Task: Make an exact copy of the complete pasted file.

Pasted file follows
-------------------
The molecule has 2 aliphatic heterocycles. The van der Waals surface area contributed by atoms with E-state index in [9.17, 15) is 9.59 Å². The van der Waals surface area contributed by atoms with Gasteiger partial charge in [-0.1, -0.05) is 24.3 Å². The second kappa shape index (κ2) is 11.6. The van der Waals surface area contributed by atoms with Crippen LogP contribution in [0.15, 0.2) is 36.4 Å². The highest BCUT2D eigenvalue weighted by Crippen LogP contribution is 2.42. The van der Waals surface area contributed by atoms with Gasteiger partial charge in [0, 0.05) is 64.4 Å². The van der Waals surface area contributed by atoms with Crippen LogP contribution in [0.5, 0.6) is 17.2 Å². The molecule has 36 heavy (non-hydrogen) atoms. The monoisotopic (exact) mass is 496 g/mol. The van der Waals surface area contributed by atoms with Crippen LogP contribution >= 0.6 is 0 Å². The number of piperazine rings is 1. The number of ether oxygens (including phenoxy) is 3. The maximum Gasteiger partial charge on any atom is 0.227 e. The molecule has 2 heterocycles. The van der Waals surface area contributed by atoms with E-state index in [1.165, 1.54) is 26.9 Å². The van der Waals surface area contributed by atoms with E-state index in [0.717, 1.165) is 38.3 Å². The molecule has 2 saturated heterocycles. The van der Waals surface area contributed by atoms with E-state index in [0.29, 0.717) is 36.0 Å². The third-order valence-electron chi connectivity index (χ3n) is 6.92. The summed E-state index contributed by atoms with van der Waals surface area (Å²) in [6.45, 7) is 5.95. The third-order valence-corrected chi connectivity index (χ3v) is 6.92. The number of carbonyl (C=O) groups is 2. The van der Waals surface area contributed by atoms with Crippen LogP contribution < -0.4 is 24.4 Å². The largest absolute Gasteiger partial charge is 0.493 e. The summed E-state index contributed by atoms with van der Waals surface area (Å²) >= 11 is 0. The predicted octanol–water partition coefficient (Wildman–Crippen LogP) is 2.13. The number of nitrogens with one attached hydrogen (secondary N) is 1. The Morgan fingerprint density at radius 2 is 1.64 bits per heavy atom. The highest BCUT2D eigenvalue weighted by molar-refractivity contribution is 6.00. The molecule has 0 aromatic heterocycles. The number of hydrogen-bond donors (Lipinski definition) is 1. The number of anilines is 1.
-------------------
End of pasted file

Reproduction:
The molecule has 2 aliphatic heterocycles. The van der Waals surface area contributed by atoms with E-state index in [9.17, 15) is 9.59 Å². The van der Waals surface area contributed by atoms with Gasteiger partial charge in [-0.1, -0.05) is 24.3 Å². The second kappa shape index (κ2) is 11.6. The van der Waals surface area contributed by atoms with Crippen LogP contribution in [0.15, 0.2) is 36.4 Å². The highest BCUT2D eigenvalue weighted by Crippen LogP contribution is 2.42. The van der Waals surface area contributed by atoms with Gasteiger partial charge in [0, 0.05) is 64.4 Å². The van der Waals surface area contributed by atoms with Crippen LogP contribution in [0.5, 0.6) is 17.2 Å². The molecule has 36 heavy (non-hydrogen) atoms. The monoisotopic (exact) mass is 496 g/mol. The van der Waals surface area contributed by atoms with Crippen LogP contribution >= 0.6 is 0 Å². The number of piperazine rings is 1. The number of ether oxygens (including phenoxy) is 3. The maximum Gasteiger partial charge on any atom is 0.227 e. The molecule has 2 heterocycles. The van der Waals surface area contributed by atoms with E-state index in [1.165, 1.54) is 26.9 Å². The van der Waals surface area contributed by atoms with E-state index in [0.717, 1.165) is 38.3 Å². The molecule has 2 saturated heterocycles. The van der Waals surface area contributed by atoms with E-state index in [0.29, 0.717) is 36.0 Å². The third-order valence-electron chi connectivity index (χ3n) is 6.92. The summed E-state index contributed by atoms with van der Waals surface area (Å²) in [6.45, 7) is 5.95. The third-order valence-corrected chi connectivity index (χ3v) is 6.92. The number of carbonyl (C=O) groups is 2. The van der Waals surface area contributed by atoms with Crippen LogP contribution < -0.4 is 24.4 Å². The largest absolute Gasteiger partial charge is 0.493 e. The summed E-state index contributed by atoms with van der Waals surface area (Å²) >= 11 is 0. The predicted octanol–water partition coefficient (Wildman–Crippen LogP) is 2.13. The number of nitrogens with one attached hydrogen (secondary N) is 1. The Morgan fingerprint density at radius 2 is 1.64 bits per heavy atom. The highest BCUT2D eigenvalue weighted by molar-refractivity contribution is 6.00. The molecule has 0 aromatic heterocycles. The number of hydrogen-bond donors (Lipinski definition) is 1. The number of anilines is 1.